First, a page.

Cake baking has never been my thing. Too fussy. The ingredients make it look deceptively easy—butter, flour, salt, sugar, baking powder, milk, eggs and Bob's your uncle. But the ingredients must be at a just-so temperature. The flour must be aerated, light. And if we're talking layers and frosting, know that my inner klutz is cringing. Candy thermometers. Cake plates. Offset spatulas. Crumb coating. Pastry bags. Cakes that bubble on top or sink in the middle. Cakes that cling to the bottom of the pan, peeling away like a thick layer of epidermis. Frosting that is too thick, tearing at the fragile skin, or too thin, running down the sides like desultory rain, pooling on the plate, soaking your cake's feet.
But when it comes to writing, I'm Martha Stewart. I'm a Six-Layer Coconut Cake with Lemon Curd filling.
I'm revising my second novel, The Crows of Beara, following my agent's suggestions, questions, and cautions as a guide. I'm in a bit of a rush, emotionally. Agent wants to get this out "on sub" by mid-spring, before the summer doldrums sweep everyone out of their offices. On sub is writer jargon for 'agent sending manuscript to editors, looking for novel's publishing home.'
Practically speaking, the story is hitting its stride. When I finished the first draft a year ago, it had 105,000 words. After three revisions last fall, I submitted a 99,000 word second draft as my entry for the Siskiyou Prize for New Environmental Fiction. The Crows of Beara was one of two finalists for the prize, which gave me confidence that publication was worth pursuing.
Now into my second revision of a third draft, I'm working with 88,700 words. Over fifteen percent of a novel, gone.
My first drafts aren't brain dumps, per se, but I do try to silence the inner editor. I do resist returning to earlier scenes or chapters, for fear of falling into a doubt trap, or miring myself in the revision process. I'm simpatico with Cheryl Strayed, who so succinctly gets it: "I write to find what I have to say. I edit to figure out how to say it right." (From The New York Times Sunday Book Review, March 24, 2015)
Once I begin revising, it's a meticulous excising of excess detail and repetitive language and meandering thoughts and conversations to get at the heart of the story.
I may delete. But I never throw anything away.
During the first round of writer-editor revisions of In Another Life, I encountered notes from my editor requesting more detail here, more exposition or background there, clarification of background. In some cases, she was asking for layers—character motivation, a shoring up of sub-plot; in other instances, she was looking for frosting—a rounding out or plumping up of detail, filling in the crevices of the story's foundation. Fortunately, I had nearly all of what she wanted from earlier drafts. It was a matter of copying, pasting, refining to fit the story as it had evolved.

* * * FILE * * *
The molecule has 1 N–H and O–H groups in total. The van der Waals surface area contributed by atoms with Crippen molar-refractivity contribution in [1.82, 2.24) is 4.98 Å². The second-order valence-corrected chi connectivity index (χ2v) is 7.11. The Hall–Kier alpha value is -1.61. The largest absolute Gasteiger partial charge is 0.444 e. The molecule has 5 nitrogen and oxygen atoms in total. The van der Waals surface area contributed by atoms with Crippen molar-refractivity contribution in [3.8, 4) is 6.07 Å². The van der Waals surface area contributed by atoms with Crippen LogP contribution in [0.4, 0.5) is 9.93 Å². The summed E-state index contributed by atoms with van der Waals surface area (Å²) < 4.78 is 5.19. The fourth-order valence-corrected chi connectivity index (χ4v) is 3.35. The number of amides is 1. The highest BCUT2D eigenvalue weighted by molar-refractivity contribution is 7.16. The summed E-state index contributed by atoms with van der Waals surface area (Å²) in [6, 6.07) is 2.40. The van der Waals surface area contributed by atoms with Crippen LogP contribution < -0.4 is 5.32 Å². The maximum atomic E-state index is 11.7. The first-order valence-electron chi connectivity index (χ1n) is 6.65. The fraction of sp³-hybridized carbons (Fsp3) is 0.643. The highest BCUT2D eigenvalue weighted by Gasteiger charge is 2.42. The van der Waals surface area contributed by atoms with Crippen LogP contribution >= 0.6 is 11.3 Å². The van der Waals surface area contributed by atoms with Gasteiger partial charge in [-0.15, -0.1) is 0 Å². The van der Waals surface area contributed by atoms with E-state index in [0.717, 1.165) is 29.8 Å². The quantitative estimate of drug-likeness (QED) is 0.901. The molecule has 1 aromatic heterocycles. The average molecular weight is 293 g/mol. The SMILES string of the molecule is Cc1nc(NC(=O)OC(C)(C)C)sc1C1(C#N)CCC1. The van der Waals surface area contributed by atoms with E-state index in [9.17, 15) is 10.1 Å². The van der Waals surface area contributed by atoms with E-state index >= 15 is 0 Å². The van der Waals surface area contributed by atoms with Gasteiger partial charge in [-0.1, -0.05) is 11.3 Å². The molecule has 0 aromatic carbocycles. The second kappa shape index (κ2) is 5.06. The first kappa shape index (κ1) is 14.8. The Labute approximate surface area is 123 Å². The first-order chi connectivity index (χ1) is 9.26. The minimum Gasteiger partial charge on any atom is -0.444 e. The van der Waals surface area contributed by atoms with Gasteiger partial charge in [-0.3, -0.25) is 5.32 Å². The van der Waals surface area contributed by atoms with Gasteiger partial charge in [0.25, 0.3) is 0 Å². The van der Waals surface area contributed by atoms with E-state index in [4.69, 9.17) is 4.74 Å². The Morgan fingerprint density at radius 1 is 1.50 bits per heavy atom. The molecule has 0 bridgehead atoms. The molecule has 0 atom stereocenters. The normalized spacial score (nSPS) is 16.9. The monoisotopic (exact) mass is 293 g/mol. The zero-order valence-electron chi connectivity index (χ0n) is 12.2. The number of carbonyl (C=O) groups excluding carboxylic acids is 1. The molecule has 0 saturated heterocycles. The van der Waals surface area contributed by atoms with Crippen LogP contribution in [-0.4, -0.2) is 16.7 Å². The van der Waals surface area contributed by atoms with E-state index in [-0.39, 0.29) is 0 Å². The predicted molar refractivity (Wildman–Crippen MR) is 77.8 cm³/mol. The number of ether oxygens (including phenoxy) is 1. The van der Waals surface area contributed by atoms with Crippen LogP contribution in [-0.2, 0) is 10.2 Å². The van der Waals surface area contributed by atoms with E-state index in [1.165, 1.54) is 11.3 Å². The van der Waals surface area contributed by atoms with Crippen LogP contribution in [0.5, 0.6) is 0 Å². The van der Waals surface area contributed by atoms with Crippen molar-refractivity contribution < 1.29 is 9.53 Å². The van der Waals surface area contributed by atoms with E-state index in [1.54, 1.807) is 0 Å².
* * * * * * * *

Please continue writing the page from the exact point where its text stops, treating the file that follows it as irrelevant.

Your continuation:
The notes off to the side of The Crows of Beara read a bit differently. My agent has been unsparing and insightful at pointing out where I've gone too far, given away too much, overdone it, rambled on. These revisions have been like restoring a piece of furniture, stripping away the layers of thick paint to reveal the clean bare bones beneath.
In careful revision, I see the layers of story for what they are. I'm able to shift sentences and phrases around, picking up something I discarded on page 113 and adding it to a paragraph on page 87. I see where the second scene in Chapter 12 really should be the first scene and a thoughtful transition shows something about a character not yet revealed or a clean end to a chapter leads the reader naturally to the next. All these minute layers building to a stronger whole.
I'm a bread baker. It's not fussy, it's physical. I've learned over the years that it all comes down to the knead. You can knock most mistakes out of a lump of yeast dough if you're willing to put time and energy into kneading (bread machines and Kitchen Aid bread hooks need not apply. That's not bread baking, that's an assembly line). Forget what the recipe says; most underestimate the time it takes to knead dough into submission by at least half. Probably because they know you wouldn't start the process if you knew the truth.
Kind of like writing a novel.